- Associated Press - Monday, November 26, 2012

With congressional opposition softening, U.N. Ambassador Susan E. Rice could find her name in contention as early as this week to succeed Hillary Rodham Clinton as secretary of state. It’s a step that may signal greater U.S. willingness to intervene in world crises during President Obama’s second term.

As Mr. Obama nears a decision on who should be the country’s next top diplomat, Ms. Rice has emerged as the clear front-runner on a short list of candidates that many think has been narrowed to just her and Sen. John F. Kerry, despite lingering questions over her comments about the deadly Sept. 11 attack on a U.S. Consulate in Libya.

According to congressional aides and administration officials, Ms. Rice will be making the rounds on Capitol Hill this week for closed-door meetings with key lawmakers whose support she will need to be confirmed. Those appearances follow her first in-depth explanation of her Benghazi remarks that Republicans seized on as evidence of the administration’s mishandling of the attack that took the lives of the U.S. ambassador to Libya and three other Americans.

A senior Senate aide said the administration was trying to measure the strength of the Republican opposition to a Rice nomination, sounding out the more moderate members of the Foreign Relations Committee such as Sen. Bob Corker, Tennessee Republican, who is in line to become the panel’s top Republican next year, and Sen. Johnny Isakson, Georgia Republican.

Ms. Rice is scheduled to meet on Tuesday with Sen. John McCain, Arizona Republican, her most vocal critic on Capitol Hill. She will also meet with Sen. Kelly Ayotte, New Hampshire Republican. Mr. McCain and Ms. Ayotte are members of the Armed Services Committee.

During an interview on Monday, Mr. McCain said he would ask Ms. Rice “the same questions I’ve been talking about on every talk show in America.” Asked whether he thinks she’s still unfit for secretary of state and what he was hoping for, Mr. McCain interrupted and said, “I’m not hoping for anything. She asked to see me, and I agreed to see her.”

Assessing the prospects for Ms. Rice before Mr. Obama makes any announcement would avoid the embarrassment of a protracted fight with the Senate early in the president’s second term.

On talk shows the weekend after the attacks, Ms. Rice relied on talking points provided by the intelligence community that described the attack as a spontaneous assault growing out of a protest of an anti-Muslim film. GOP critics say her remarks downplayed evidence of an obvious terrorist attack just weeks before the Nov. 6 election.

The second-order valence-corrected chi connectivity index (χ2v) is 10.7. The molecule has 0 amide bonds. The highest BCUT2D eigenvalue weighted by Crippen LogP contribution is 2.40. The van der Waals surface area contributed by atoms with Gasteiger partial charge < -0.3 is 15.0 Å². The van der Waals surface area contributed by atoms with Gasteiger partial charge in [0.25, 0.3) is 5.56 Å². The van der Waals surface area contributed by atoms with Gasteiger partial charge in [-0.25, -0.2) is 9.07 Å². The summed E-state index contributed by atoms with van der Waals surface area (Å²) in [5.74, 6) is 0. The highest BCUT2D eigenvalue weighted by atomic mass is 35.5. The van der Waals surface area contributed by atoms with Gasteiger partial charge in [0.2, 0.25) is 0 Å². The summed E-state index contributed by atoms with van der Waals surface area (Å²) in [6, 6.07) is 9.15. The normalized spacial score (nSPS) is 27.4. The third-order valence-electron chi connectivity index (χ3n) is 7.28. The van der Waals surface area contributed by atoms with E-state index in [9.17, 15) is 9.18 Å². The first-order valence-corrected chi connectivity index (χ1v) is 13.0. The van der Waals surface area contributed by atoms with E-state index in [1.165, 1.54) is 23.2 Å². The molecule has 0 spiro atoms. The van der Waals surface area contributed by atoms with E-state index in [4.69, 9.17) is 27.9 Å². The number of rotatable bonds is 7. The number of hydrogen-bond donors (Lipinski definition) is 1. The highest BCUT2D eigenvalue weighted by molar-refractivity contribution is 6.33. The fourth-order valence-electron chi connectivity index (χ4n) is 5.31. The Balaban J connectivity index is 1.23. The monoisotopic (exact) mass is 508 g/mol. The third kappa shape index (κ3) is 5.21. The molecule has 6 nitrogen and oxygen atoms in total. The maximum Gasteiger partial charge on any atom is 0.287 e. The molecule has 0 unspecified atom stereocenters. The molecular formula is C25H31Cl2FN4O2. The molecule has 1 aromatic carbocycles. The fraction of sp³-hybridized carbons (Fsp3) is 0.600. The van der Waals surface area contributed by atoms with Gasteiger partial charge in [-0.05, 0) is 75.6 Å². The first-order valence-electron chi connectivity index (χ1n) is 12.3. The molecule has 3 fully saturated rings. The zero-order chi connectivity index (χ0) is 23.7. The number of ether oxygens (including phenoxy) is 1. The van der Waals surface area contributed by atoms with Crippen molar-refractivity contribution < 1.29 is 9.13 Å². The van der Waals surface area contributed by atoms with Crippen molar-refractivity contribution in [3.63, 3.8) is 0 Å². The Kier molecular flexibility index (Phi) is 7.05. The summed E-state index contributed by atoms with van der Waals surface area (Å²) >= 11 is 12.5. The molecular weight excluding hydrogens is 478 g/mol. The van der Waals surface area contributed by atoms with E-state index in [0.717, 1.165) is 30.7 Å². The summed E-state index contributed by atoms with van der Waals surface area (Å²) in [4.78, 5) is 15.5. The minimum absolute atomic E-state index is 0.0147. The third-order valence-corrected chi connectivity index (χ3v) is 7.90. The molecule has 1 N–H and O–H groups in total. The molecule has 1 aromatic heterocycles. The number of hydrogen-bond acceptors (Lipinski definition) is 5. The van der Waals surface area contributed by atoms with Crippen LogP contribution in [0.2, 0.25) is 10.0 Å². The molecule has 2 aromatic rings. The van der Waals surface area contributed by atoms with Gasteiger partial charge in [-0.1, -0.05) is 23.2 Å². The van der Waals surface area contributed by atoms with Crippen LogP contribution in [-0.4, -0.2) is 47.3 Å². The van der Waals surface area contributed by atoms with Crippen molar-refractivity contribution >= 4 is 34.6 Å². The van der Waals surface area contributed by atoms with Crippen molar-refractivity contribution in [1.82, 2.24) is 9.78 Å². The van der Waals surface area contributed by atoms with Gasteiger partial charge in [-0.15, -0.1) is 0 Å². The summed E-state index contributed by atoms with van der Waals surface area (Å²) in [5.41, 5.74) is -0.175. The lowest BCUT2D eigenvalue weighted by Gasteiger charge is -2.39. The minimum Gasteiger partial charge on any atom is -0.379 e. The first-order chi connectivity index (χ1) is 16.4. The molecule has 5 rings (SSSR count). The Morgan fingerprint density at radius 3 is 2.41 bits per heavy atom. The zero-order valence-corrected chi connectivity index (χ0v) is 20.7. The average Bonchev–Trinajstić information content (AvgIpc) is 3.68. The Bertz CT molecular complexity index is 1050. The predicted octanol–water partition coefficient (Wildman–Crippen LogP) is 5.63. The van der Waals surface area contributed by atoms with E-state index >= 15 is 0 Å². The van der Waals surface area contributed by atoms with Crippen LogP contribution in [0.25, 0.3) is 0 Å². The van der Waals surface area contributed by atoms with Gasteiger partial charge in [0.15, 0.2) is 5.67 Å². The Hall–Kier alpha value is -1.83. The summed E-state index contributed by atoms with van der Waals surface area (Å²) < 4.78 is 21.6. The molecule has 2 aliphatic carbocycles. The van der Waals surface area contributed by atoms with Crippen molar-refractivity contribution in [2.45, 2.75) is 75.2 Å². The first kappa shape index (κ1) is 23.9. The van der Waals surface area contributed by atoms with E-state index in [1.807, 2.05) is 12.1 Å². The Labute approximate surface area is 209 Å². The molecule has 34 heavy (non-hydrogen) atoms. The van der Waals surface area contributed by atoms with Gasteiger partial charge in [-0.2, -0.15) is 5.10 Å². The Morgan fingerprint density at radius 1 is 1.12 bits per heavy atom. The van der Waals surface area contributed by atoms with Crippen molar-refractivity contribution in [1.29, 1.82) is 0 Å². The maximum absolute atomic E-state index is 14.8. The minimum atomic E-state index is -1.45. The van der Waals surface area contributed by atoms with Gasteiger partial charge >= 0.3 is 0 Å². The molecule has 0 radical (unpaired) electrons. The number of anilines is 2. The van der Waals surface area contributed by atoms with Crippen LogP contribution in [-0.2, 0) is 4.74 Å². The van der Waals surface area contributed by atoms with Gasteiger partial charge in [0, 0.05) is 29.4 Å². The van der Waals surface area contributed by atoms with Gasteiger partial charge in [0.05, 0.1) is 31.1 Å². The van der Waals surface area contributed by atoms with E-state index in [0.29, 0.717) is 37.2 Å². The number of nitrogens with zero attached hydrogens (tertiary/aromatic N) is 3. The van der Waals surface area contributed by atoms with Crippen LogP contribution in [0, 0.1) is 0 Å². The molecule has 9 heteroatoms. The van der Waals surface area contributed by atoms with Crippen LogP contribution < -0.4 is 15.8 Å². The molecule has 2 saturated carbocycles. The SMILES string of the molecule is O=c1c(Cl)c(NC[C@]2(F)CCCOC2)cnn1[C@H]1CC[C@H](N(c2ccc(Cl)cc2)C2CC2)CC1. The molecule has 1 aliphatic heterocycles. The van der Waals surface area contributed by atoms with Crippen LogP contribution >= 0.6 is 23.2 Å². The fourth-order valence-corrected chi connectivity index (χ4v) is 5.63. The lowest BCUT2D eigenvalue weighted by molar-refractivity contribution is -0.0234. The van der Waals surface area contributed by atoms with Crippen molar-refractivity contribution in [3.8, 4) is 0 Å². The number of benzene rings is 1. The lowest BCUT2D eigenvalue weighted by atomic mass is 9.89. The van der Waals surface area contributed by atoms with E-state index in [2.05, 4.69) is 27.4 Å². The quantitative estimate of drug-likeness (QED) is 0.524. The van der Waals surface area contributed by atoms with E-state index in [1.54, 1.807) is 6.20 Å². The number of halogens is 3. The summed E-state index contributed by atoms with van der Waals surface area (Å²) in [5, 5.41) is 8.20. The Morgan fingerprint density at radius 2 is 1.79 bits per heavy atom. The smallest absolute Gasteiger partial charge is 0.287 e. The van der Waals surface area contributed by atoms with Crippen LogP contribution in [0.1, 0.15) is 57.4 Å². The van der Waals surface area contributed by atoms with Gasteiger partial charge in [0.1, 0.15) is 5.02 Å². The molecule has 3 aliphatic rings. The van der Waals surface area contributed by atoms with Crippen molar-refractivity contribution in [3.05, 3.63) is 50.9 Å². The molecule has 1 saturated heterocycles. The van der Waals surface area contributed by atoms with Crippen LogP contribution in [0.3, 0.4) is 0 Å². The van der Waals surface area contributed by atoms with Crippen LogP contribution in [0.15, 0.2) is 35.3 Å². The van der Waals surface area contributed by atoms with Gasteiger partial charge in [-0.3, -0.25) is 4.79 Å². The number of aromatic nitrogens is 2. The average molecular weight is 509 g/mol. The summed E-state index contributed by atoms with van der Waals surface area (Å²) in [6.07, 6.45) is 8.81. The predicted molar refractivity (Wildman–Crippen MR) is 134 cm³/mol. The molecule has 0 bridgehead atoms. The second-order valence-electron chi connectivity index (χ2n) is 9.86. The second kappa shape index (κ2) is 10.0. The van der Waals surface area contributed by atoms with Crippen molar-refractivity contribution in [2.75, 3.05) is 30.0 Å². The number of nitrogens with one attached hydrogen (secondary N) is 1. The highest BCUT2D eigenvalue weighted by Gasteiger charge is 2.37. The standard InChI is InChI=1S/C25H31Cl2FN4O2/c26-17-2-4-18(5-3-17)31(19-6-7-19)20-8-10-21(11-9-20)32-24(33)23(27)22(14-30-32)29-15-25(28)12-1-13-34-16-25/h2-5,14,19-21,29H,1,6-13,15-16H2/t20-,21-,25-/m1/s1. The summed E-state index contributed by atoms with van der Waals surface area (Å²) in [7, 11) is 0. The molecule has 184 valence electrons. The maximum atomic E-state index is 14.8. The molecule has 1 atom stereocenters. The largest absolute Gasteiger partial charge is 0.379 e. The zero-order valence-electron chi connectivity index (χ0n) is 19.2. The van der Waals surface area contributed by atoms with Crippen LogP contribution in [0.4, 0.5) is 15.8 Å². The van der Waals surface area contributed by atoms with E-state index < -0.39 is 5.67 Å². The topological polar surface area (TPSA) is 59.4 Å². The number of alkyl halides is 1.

Republicans called her nomination doomed, leading to a vigorous defense of her by Mr. Obama in his first postelection news conference. But since then, GOP lawmakers seemed to have softened their views. Mr. McCain, who said earlier this month that he would do everything in his power to scuttle a Rice nomination, said on Sunday that he was willing to hear her out before making a decision. McCain ally Sen. Lindsey Graham, South Carolina Republican, has also eased his opposition and said he is usually deferential to presidential Cabinet picks.

Sen. James M. Inhofe, Oklahoma Republican, a member of the Foreign Relations Committee, had issued a statement highly critical of Ms. Rice on the day of Mr. Obama’s news conference. He indicated Monday that perhaps she didn’t know what had transpired in Benghazi on the day of the attack.

“I assumed she had full knowledge of everything that went on. I’m not at all convinced of that now. She very well could have been thrown under the bus,” Mr. Inhofe said in an interview. He said she hadn’t requested a meeting but he would be glad to meet with her.

White House spokesman Jay Carney said Monday that the administration appreciated Mr. McCain’s latest comments about Ms. Rice, but wouldn’t say whether the president saw them as an opening to make the nomination. “Ambassador Rice has done an excellent job at the United Nations and is highly qualified for any number of positions,” Mr. Carney said.

AP writers Donna Cassata and Edith Lederer contributed to this report.

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